Long-standing battle over roles at world’s biggest entertainment company subject to non-binding vote in March
CalPERS, the largest pension fund in the US, has joined major proxy advisers in calling on Walt Disney to split the roles of chairman and CEO after the resignation of Robert Iger, who currently holds both jobs, saying a split would improve oversight of management.
Shareholders of Walt Disney, which is scheduled to hold its annual shareholder meeting on March 6, are to hold a non-binding vote on whether to split the roles, a year after Iger was named chairman, adding to his role of CEO.
‘CalPERS believes if the chairman were not the CEO the board might be able to exercise stronger oversight of management,’ the pension fund, which owns more than 5 mn Walt Disney shares, says in recommending a vote in favor of the proposed separation.
The statement comes after major proxy advisers Glass Lewis and ISS both recommended shareholders support the separation, which was proposed by Connecticut Retirement Plans & Trust Funds, and recommended a vote against the company’s executive compensation plan. CalSTRS came out in favor of the split in mid-February.
Controversy over the dual role of chairman and chief executive at Walt Disney stretches back almost 10 years to Michael Eisner’s time at the helm of the entertainment company. In 2004 shareholders voted to separate the two positions but they were joined again last year when Iger, already the chief executive, became chairman as well.
‘Here we go again, sliding back into a governance structure that has already proved detrimental to the company’s long-term growth and shareholders’ interests,’ CalSTRS’ director of corporate governance Anne Sheehan says in a press statement. ‘We’ve been through this fight before, in 2004-2005, which resulted in the ouster of then-CEO Michael Eisner and a shareholder revolt that led to the separation of the board chair and CEO positions.’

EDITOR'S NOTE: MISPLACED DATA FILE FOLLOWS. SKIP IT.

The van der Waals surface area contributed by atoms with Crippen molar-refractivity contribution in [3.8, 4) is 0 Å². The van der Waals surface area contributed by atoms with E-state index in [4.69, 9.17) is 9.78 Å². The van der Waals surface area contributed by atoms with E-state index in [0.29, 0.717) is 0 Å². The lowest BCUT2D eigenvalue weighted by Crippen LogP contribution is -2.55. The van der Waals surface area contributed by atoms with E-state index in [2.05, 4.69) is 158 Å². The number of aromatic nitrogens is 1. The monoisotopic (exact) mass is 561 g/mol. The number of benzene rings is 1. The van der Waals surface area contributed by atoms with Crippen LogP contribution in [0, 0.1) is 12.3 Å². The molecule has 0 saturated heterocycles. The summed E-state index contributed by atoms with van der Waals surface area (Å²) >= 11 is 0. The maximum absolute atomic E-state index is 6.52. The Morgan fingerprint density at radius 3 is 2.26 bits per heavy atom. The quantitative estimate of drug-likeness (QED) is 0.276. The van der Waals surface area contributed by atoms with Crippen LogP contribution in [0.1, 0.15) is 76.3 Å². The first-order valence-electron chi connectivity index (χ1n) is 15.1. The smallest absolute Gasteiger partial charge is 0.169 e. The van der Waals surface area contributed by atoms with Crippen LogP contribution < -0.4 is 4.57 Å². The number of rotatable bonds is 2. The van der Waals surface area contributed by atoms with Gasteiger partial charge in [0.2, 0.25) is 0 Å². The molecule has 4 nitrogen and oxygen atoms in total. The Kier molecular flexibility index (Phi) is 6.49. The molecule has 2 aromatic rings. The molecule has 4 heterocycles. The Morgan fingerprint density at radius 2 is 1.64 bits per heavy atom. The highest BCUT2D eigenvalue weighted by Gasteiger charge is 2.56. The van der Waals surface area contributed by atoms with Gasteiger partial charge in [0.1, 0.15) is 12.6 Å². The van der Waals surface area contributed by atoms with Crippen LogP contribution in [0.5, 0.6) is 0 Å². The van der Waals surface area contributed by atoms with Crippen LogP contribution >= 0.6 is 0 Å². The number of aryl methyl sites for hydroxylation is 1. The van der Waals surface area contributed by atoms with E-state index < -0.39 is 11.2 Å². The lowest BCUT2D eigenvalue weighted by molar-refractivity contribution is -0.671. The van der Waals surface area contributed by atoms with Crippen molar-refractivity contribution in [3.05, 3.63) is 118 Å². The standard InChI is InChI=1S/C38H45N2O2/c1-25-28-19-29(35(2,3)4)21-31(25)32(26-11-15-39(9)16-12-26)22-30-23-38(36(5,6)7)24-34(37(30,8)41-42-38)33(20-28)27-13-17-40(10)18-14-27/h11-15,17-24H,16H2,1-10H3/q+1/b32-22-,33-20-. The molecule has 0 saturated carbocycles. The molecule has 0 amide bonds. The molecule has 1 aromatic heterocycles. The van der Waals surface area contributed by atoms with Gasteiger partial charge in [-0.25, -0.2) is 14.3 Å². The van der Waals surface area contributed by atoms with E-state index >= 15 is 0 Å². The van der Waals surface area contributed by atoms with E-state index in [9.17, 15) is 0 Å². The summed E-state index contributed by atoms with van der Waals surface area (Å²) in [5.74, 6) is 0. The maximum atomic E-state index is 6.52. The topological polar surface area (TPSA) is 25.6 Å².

CalSTRS says the dual role has led to the creation of ‘an entrenched and insular board that lacks independence from the CEO’ that has led to a ‘poor governance structure and compensation plans.’
Walt Disney defended the dual role earlier this week in a regulatory filing to the SEC, saying: ‘Disney has delivered results that speak for themselves. The facts are irrefutable: Disney delivered record net income, revenue and EPS, and exceptional shareholder returns in fiscal 2012.
Disney’s performance during Iger’s tenure has been nothing short of spectacular, with total shareholder return of 139 percent that dramatically exceeds the S&P 500’s return of 36 percent, and 15 percent growth in diluted EPS on a compounded basis.’